[277]Many points relating to Harding’s piece have been taken up over the years, but I want to point to an interesting juxtaposition raised in the very final paragraph of her text, and one that has been much less frequently remarked upon. For Harding ultimately does commit herself as an anthropologist to the project of designing effective strategies to oppose the positions and policies advocated by conservative Christians; yet, at the same time, she argues that we need more nuanced, local, and partial accounts to describe who they are, thus “deconstructing the totalizing opposition between us and them” (1991: 393). Arguably, we see revealed here two routes of ethical practice for anthropologists in relation to conservative Christianity, though they may not lead in the same direction. There is ethics as overt political action, a hardening of attitudes and a fight for what is perceived as the morally good beyond the academic world—a kind of engagement as opposition, coming close to what Michael Lambek (2010: 9) refers to as the meaning of ethics used in common speech to refer to the positive valence put on certain acts. But there is also a disciplinary stance being taken, a plea for understanding, complexity, and nuance that is a form of academic self-cultivation constituted precisely by seeing aspects of the self in the conventionally repugnant Other.3 This latter point is exemplified in dramatic fashion in another well-known article by Harding, “Convicted by the Holy Spirit” (1987), where she talks of how the language of conversion nearly catches her in its narrative hooks. But I think one obvious question here is: How might acceptance of the need for politically articulated opposition relate to the ethnographic project of self-deconstruction on behalf of the Other? Is the Other repugnant in the first modality but not the second? And need we see these modalities as in conflict or perhaps rather as incommensurable within the work of the same scholar? These questions are central to my concerns in this article. They prompt me to address the theme that the editors of this collection have raised in relation to understanding how people negotiate a multiplicity of ethical positions—in my case both within and across the respective “worlds” of anthropology and evangelicalism. They also resonate with Didier Fassin’s (2008: 333–34) project of constructing a moral anthropology that subjects the discipline’s own moral prejudices to scrutiny, even as it contemplates scholars’ sometimes uncomfortable positioning between a relativist nihilism regarding knowledge and power, and the “ethical” as signified by marked activism in the field.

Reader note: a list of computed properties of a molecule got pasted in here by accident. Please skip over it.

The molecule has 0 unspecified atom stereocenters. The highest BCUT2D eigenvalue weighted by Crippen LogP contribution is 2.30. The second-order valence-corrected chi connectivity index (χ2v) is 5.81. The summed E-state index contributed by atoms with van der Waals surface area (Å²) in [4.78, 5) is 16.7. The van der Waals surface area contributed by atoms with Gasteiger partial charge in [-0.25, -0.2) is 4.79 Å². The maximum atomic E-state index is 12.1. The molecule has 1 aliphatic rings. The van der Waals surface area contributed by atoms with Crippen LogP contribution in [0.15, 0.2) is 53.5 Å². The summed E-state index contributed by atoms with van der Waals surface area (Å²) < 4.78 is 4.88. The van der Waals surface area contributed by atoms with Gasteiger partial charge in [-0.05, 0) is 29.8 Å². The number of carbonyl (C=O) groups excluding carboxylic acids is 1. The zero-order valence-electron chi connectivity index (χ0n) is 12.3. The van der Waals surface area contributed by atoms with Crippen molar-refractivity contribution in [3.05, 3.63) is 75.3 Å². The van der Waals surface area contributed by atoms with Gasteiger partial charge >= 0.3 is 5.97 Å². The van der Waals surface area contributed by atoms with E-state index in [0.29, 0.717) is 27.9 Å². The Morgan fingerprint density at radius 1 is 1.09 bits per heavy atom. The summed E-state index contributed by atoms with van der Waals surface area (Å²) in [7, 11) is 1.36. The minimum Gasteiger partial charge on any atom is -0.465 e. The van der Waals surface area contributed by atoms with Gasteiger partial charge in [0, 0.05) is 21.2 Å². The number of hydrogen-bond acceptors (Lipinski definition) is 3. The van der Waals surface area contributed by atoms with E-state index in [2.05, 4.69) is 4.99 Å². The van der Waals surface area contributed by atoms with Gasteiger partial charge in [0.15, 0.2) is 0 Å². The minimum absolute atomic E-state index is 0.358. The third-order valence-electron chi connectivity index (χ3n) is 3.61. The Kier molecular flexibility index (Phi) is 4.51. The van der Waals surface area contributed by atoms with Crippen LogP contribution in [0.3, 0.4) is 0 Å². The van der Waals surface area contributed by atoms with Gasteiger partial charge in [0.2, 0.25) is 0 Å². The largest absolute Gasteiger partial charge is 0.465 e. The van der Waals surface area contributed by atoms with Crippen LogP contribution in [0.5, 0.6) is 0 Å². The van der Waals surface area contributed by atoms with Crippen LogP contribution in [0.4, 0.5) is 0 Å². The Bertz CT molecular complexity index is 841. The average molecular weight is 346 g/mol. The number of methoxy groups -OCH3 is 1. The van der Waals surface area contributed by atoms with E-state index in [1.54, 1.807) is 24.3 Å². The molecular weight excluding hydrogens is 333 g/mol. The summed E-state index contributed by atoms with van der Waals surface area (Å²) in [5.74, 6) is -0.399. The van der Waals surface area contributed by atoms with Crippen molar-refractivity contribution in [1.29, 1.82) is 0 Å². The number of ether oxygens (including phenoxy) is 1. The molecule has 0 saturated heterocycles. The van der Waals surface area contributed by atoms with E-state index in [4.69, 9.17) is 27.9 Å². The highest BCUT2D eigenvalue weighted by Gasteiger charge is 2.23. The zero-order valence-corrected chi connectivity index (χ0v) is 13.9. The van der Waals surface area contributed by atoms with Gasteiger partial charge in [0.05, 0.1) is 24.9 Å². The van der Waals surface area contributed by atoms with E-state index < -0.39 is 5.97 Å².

In my approach, I am interested in what we might think of as the varied edges of ethical practice: not only how far a given stance can be taken, and not only how (and where) one stance acknowledges another, but also how seemingly very different ethical orientations may nonetheless articulate in ways that are both surprising and, at times, mutually productive. Thus, to reverse the phrasing, I am exploring how ethical practice can become productive precisely through the chronic assertion and deployment of edges, of boundaries, in ways that play on movements between the foregrounding and backgrounding of ethical standpoints.4 Thus are ethical [278]borderlands created, and here we might think of Renato Rosaldo’s argument that just as actual borderlands such as those along the US–Mexican boundary should now be studied as sites of hybridity and cultural creativity, so metaphorical borderlines—say, of class, gender, ethnicity—run through supposedly monolithic societies and may be loci of continuous invention (Rosaldo 1989; see also Carrithers 2005: 441). One of the borderlands I want to explore here is that between anthropology and the kind of Pentecostalism that I study, and in doing so I want to show that this is a metaphorical and literal space that contains still more dimensions than Harding’s identification of repugnance, opposition, and (at least from one side) attempts at understanding. Of course we can use the older language of liminality here, but my interest is in ethical stances that are less neatly or systematically articulated with each other than such a perspective tends to imply. Nor am I restating the important but now established argument that anthropology emerges from, and sometimes reflects, Christian roots (e.g., Cannell 2005). Rather, I see myself as exploring the shifting and sometimes overlapping ethnographic space created by two ethical orientations to the world—anthropology and Pentecostalism—that constitute themselves through the chronic construction as well as overcoming of borders.